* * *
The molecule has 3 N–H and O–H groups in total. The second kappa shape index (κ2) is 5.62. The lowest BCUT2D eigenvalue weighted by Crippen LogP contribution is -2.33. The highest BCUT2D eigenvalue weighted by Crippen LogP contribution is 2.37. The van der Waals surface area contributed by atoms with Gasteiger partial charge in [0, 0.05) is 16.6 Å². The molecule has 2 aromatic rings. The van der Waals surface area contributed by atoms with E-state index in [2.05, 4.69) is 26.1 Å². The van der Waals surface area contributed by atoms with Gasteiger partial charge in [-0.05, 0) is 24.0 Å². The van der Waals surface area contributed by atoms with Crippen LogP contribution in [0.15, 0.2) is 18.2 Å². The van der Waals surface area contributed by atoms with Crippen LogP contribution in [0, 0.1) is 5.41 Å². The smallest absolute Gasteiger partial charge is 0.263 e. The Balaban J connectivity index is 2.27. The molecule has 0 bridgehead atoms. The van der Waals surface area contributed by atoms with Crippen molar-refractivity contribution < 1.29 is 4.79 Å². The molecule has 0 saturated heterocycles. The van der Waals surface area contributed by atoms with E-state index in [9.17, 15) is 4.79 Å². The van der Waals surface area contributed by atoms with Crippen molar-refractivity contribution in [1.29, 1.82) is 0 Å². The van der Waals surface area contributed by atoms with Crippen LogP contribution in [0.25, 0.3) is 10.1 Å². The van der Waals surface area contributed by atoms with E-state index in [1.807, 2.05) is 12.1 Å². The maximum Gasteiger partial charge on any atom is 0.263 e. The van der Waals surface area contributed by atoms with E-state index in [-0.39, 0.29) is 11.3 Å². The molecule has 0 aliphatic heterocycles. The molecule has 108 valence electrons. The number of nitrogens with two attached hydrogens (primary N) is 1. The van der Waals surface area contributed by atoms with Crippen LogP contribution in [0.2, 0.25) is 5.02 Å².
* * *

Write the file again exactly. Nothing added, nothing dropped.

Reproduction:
The molecule has 3 N–H and O–H groups in total. The second kappa shape index (κ2) is 5.62. The lowest BCUT2D eigenvalue weighted by Crippen LogP contribution is -2.33. The highest BCUT2D eigenvalue weighted by Crippen LogP contribution is 2.37. The van der Waals surface area contributed by atoms with Gasteiger partial charge in [0, 0.05) is 16.6 Å². The molecule has 2 aromatic rings. The van der Waals surface area contributed by atoms with E-state index in [2.05, 4.69) is 26.1 Å². The van der Waals surface area contributed by atoms with Gasteiger partial charge in [-0.05, 0) is 24.0 Å². The van der Waals surface area contributed by atoms with Crippen LogP contribution in [0.15, 0.2) is 18.2 Å². The van der Waals surface area contributed by atoms with Crippen LogP contribution in [0, 0.1) is 5.41 Å². The smallest absolute Gasteiger partial charge is 0.263 e. The Balaban J connectivity index is 2.27. The molecule has 0 bridgehead atoms. The van der Waals surface area contributed by atoms with Crippen molar-refractivity contribution < 1.29 is 4.79 Å². The molecule has 0 saturated heterocycles. The van der Waals surface area contributed by atoms with E-state index in [9.17, 15) is 4.79 Å². The van der Waals surface area contributed by atoms with Crippen molar-refractivity contribution in [1.29, 1.82) is 0 Å². The van der Waals surface area contributed by atoms with Crippen LogP contribution in [0.25, 0.3) is 10.1 Å². The van der Waals surface area contributed by atoms with E-state index in [1.807, 2.05) is 12.1 Å². The maximum Gasteiger partial charge on any atom is 0.263 e. The van der Waals surface area contributed by atoms with E-state index in [-0.39, 0.29) is 11.3 Å². The molecule has 0 aliphatic heterocycles. The molecule has 108 valence electrons. The number of nitrogens with two attached hydrogens (primary N) is 1. The van der Waals surface area contributed by atoms with Crippen LogP contribution in [0.2, 0.25) is 5.02 Å².